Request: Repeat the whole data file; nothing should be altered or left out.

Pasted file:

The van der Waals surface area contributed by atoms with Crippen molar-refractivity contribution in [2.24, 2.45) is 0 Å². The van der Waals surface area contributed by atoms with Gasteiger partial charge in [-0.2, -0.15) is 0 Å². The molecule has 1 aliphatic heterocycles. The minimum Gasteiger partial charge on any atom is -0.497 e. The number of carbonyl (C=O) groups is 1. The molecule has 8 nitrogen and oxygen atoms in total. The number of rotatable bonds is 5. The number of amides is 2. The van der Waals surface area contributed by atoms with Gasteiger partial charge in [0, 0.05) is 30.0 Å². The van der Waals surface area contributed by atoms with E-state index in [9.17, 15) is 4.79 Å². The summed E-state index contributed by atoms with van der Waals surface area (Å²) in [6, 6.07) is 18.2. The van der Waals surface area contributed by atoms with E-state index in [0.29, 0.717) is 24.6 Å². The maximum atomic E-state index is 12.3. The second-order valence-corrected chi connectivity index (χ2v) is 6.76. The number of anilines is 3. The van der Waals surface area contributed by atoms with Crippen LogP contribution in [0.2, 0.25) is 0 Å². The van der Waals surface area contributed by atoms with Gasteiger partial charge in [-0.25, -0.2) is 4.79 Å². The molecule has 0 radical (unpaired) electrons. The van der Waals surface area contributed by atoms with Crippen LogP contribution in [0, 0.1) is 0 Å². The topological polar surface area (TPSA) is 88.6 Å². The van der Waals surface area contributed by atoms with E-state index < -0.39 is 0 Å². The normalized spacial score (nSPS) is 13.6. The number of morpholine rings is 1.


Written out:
The van der Waals surface area contributed by atoms with Crippen molar-refractivity contribution in [2.24, 2.45) is 0 Å². The van der Waals surface area contributed by atoms with Gasteiger partial charge in [-0.2, -0.15) is 0 Å². The molecule has 1 aliphatic heterocycles. The minimum Gasteiger partial charge on any atom is -0.497 e. The number of carbonyl (C=O) groups is 1. The molecule has 8 nitrogen and oxygen atoms in total. The number of rotatable bonds is 5. The number of amides is 2. The van der Waals surface area contributed by atoms with Gasteiger partial charge in [0, 0.05) is 30.0 Å². The van der Waals surface area contributed by atoms with E-state index in [9.17, 15) is 4.79 Å². The summed E-state index contributed by atoms with van der Waals surface area (Å²) in [6, 6.07) is 18.2. The van der Waals surface area contributed by atoms with E-state index in [0.29, 0.717) is 24.6 Å². The maximum atomic E-state index is 12.3. The second-order valence-corrected chi connectivity index (χ2v) is 6.76. The number of anilines is 3. The van der Waals surface area contributed by atoms with Crippen LogP contribution in [0.2, 0.25) is 0 Å². The van der Waals surface area contributed by atoms with Gasteiger partial charge in [-0.25, -0.2) is 4.79 Å². The molecule has 0 radical (unpaired) electrons. The van der Waals surface area contributed by atoms with Crippen LogP contribution in [0, 0.1) is 0 Å². The topological polar surface area (TPSA) is 88.6 Å². The van der Waals surface area contributed by atoms with E-state index < -0.39 is 0 Å². The normalized spacial score (nSPS) is 13.6. The number of morpholine rings is 1.